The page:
At a Glance
Mortality and Health in Germany
Pavel Grigoriev, Vladimir M. Shkolnikov, Domantas Jasilionis, Dmitri A. Jdanov; in Collaboration with Georg Wenau, Olga Grigoriev, Roland Rau (all: MPIDR), Rembrandt D. Scholz (Berlin, Germany), Markéta Pechholdová (University of Economics, Prague, Czech Republic), France Meslé, Vallin Jacques (both: French National Institute for Demographic Studies, Paris, France), Eva Kibele (The Statistical Office of the Free Hanseatic City of Bremen, Germany), Gabriele Doblhammer (University of Rostock, Germany), Sebastian Klüsener (Federal Institute for Population Research, Wiesbaden, Germany)
The project covers various aspects related to health and mortality in Germany, including but not limited to the following research areas: long-term mortality trends by causes of death, the East-West mortality gap, regional mortality trends and patterns, socioeconomic mortality differentials at national and subnational levels, and long-term care utilization.
Detailed continuous mortality series by cause of death that are comparable across time enable us to conduct detailed and systematic analyses of the components and determinants of mortality change. Such series were successfully produced for western Germany using the reconstruction method developed by Vallin and Meslé. This approach allows for the elimination of statistical discontinuities in mortality series caused by periodic revisions of the International Classification of Diseases. Producing and analyzing analogous data for eastern Germany is on the agenda of this project.
It has been suggested that health progress in eastern Germany has been largely due to reductions in cardiovascular disease and in other chronic conditions. Despite extensive research, the factors underlying the marked mortality improvements in eastern Germany are still not fully understood. The reconstructed cause-of-death series will help to uncover the reasons for the rapid narrowing of the East-West mortality gap in Germany.
Reducing mortality disparities between socioeconomic groups has been an important public health priority worldwide. Yet the analysis of inequalities by socioeconomic status (SES) in Germany is complicated by the lack of appropriate data. We aim to fill this gap by using German Pension Fund (DRV) data, which allows us to assess the socioeconomic gradient of German mortality and its changes over time at both the national and the regional levels. A regional analysis of mortality differentials by SES is prioritized. The main goal here is to identify and explain the peculiarities of the SES–mortality relationship and its temporal changes in Germany, and in its two eastern and western regions. This kind of analysis is only possible by using DRV data because the existing sample surveys are representative at the national level only.
Using DRV data to assess mortality by population groups is straightforward, but it is more complicated to rely on them to assess mortality among women or economically active population groups. Our recent studies aimed to fill this gap.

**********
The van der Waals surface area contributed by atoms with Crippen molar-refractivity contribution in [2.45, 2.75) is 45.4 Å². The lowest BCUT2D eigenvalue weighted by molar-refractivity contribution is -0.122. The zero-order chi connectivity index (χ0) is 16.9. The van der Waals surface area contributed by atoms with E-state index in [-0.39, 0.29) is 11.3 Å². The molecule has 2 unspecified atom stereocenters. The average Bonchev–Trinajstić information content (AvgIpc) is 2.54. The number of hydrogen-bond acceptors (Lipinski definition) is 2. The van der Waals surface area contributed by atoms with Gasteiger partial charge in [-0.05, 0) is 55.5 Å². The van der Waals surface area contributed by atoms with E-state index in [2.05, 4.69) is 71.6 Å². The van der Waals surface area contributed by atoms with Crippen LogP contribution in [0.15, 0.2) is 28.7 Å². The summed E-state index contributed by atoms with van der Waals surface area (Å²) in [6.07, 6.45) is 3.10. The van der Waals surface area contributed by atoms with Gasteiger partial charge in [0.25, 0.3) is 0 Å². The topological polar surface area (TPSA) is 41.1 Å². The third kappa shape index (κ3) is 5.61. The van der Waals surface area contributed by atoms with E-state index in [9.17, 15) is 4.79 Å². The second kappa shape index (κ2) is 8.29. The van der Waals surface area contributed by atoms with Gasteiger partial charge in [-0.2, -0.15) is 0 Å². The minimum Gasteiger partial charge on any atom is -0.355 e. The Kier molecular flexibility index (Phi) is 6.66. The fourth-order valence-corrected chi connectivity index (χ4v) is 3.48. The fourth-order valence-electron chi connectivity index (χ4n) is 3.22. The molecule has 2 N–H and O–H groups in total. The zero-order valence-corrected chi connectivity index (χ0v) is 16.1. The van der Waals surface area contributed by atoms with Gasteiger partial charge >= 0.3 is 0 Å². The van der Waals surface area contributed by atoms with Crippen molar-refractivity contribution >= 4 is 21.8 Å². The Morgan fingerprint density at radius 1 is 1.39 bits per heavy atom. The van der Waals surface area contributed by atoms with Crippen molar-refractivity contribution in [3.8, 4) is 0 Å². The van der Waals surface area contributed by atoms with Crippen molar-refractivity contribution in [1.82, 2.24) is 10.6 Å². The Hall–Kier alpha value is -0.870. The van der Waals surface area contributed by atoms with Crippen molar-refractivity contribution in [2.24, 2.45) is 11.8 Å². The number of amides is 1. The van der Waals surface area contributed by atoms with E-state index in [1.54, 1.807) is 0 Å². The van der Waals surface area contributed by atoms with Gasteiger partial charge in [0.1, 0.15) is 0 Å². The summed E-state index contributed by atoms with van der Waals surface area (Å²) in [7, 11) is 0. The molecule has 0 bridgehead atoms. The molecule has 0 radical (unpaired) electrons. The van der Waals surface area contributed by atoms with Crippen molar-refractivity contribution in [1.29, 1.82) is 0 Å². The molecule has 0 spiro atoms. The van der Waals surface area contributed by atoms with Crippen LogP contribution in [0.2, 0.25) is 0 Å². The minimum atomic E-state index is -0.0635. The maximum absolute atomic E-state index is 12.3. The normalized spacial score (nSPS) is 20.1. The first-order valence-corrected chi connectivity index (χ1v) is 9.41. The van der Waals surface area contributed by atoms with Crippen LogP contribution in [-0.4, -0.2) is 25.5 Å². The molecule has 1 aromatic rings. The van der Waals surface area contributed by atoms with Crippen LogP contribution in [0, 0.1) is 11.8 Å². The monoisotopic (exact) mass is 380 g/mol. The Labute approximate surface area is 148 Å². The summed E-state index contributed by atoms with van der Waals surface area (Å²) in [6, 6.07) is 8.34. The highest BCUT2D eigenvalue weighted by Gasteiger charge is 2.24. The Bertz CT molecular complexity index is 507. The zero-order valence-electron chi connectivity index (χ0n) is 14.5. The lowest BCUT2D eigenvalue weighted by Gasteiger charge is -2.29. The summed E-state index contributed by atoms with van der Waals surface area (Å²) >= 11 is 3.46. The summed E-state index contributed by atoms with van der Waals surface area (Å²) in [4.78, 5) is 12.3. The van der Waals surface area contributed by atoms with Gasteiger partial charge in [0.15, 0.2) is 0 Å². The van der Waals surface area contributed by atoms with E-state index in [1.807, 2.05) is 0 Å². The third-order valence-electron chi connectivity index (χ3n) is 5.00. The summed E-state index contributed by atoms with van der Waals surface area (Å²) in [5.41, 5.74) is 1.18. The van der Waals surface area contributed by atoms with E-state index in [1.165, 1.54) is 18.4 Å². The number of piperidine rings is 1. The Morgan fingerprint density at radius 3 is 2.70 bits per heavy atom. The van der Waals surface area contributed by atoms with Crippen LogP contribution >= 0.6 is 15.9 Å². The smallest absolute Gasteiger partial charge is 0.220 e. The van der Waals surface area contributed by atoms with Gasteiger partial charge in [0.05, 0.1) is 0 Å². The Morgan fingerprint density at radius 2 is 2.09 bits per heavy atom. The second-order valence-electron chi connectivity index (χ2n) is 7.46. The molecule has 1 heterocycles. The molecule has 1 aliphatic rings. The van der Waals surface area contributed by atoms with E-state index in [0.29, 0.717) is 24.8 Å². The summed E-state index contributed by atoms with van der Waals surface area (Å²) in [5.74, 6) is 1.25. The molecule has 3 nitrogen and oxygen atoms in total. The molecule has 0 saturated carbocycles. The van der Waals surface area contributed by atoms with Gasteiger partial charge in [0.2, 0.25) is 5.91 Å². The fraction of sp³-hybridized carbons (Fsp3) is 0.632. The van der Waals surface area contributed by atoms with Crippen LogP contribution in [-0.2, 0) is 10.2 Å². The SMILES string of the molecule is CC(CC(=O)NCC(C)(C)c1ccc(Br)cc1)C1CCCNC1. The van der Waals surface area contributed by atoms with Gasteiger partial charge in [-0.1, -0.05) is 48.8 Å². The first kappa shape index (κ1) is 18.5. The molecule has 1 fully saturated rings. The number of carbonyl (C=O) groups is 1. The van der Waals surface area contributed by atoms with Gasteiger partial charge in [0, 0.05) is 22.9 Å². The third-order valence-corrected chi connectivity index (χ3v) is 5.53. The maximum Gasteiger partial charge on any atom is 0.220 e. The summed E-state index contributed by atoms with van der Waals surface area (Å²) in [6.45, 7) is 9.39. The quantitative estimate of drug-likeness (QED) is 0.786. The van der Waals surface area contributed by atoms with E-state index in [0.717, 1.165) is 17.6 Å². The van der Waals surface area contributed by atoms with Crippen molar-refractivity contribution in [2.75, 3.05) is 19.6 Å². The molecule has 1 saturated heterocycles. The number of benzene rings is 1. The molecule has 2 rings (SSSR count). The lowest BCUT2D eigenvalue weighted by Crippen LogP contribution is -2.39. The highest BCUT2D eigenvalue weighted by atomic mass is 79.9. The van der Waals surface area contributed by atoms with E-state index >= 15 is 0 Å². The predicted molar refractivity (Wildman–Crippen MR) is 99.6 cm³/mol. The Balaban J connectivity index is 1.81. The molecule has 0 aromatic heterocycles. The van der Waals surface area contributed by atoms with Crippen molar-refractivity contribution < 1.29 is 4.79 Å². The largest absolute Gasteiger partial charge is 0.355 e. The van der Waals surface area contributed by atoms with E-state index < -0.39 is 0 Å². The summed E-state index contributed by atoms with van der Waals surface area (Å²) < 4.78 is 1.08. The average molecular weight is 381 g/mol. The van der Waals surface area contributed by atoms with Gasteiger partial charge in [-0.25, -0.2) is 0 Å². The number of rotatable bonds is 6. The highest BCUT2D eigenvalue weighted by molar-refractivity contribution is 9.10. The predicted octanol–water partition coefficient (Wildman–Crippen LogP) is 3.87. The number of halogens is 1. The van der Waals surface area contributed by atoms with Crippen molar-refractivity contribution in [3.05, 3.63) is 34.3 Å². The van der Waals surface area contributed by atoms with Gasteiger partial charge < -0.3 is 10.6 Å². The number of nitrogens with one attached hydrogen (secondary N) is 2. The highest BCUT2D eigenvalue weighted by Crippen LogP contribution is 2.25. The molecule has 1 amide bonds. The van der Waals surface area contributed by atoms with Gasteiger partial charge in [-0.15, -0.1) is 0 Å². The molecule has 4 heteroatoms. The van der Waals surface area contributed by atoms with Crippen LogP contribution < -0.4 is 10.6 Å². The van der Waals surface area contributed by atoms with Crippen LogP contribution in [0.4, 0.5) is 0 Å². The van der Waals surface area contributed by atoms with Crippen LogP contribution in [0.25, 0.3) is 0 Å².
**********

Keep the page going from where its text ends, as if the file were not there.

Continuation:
Aging, Mortality and Longevity, Health Care, Public Health, Medicine, and Epidemiology
Germany, Germany/FRG, Germany/GDR
Bundesgesundheitsblatt - Gesundheitsforschung - Gesundheitsschutz , 1–10. (2021)
International Journal of Epidemiology 49:2, 486–496. (2020)
PLoS One 14:9, e0222842–e0222842. (2019)
BMJ Open 9:10, e028001–e028001. (2019)
Journal of Epidemiology and Community Health 73:7, 605–611. (2019)
Comparative Population Studies 43, 31–64. (2018)
European Journal of Population 33:5, 701–731. (2017)
Population and Societies, 1–4. (2017)
Population et Sociétés, 1–4. (2017)
In: Die transformative Macht der Demografie, 173–185. Wiesbaden: Springer Fachmedien. (2017)
Demography 54:3, 1051–1071. (2017)
MPIDR Working Paper WP-2016-004. (2016)
In: Health among the elderly in Germany: new evidence on disease, disability and care need, 91–114. Leverkusen: Budrich. (2015)
Kölner Zeitschrift für Soziologie und Sozialpsychologie 67:Supplement 1, 241–270. (2015)
In: Jahrbuch der Max-Planck-Gesellschaft 2015. München: Max-Planck-Gesellschaft. (2015)
Journal of Epidemiology and Community Health 67:5, 453–457. (2013)
Vienna Yearbook of Population Research 11, 137–163. (2013)
International Journal of Epidemiology 42:2, 549–558. (2013)
Demografische Forschung Aus Erster Hand 10:2, 3–3. (2013)
Journal of Public Health 21:3, 289–296. (2013)
Zeitschrift für Wirtschafts- und Sozialwissenschaften/Schmollers Jahrbuch 132:2, 151–174. (2012)
In: Demografische Spuren des ostdeutschen Transformationsprozesses: 20 Jahre deutsche Einheit, 28–38. Bonn: BBSR. (2011)
In: Hochaltrigkeit: Herausforderung für persönliche Lebensführung und biopsychosoziale Arbeit, 23–35. Wiesbaden: VS Verlag für Sozialwissenschaften. (2011)
Wirtschaftsdienst 91:1, 68–70. (2011)
Rostock: Universität Rostock. (2010)